RN Case Manager
I am discharging people at a rate that is unprecedented, in conditions that are more than limited (lack of staffing in home care, backlogs in DME, virtual PCP follow ups, hospices that are beyond full, and EMS systems that are challenged to provide transport). AND WE ARE NOT EVEN CLOSE to the peak of this. I am stunned that we could be caught so off-guard.
Why are we beholden as professionals to the whims of political leaders. As a scientific community, preaching evidence-based care--how did this happen?
I got my first mask…
This is comforting...
I really believe these reflections will empower an increasingly diverse group of established and emerging HCPs. By building an online community that is helping people in their actual lives come together to heal the deepest wounds during this tragedy and in our profession. Thanks for the thoughtful, forward-thinking perspectives and visions. Nurses will most certainly be a big part of this crisis.Read the Full Response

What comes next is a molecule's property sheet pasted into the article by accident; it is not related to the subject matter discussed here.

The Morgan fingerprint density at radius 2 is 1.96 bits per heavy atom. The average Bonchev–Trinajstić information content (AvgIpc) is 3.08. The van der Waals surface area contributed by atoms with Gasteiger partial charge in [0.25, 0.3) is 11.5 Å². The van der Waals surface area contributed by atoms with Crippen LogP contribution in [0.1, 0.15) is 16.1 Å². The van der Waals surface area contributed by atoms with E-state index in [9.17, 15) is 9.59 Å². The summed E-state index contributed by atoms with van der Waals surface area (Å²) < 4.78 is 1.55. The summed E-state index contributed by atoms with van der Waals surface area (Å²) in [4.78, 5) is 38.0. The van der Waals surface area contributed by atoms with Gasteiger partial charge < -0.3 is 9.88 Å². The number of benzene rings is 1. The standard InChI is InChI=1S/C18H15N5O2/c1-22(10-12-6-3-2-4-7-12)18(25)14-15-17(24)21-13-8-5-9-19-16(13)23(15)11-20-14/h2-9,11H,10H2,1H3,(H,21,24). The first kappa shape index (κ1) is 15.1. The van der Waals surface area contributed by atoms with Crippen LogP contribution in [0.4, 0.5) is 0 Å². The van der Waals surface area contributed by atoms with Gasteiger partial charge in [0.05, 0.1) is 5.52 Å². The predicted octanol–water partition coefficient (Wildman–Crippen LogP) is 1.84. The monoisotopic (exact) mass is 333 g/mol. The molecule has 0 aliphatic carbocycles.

Staying "plugged in" so much more with work from home and Telehealth increases my need for connection to nature and three dimensional life. Making time for a 5 minute sun break on the deck, daily walk with the dog, and weekly hikes and biking in the state parks. Easy to socially distance while sharing physical activity in nature. Smiles can be felt from several feet away as I come across others seeking respite from the stress. I come back to the computer revived and ready to resume work. Makes me more positive and a support to colleagues, students and patients.…Read the Full Response
In response to - "handling the emotions – from fear to joy – stirred up by working during a pandemic?"
On weekends, I work as a supervisor in a tiny hospital in Niagara Falls, NY. There is a window that I like to stop by, just outside of the ICU. I can see the mist from the falls over the city. It's always there, no matter the weather or what is happening in my shift.
Today is my first shift wearing a mask. I'd forgotten how it feels, having been in administration for the last five years. Feeling your breath recycle itself against your face, adjusting and readjusting the straps, pulling it down when it rides up…
I am not afraid of storms...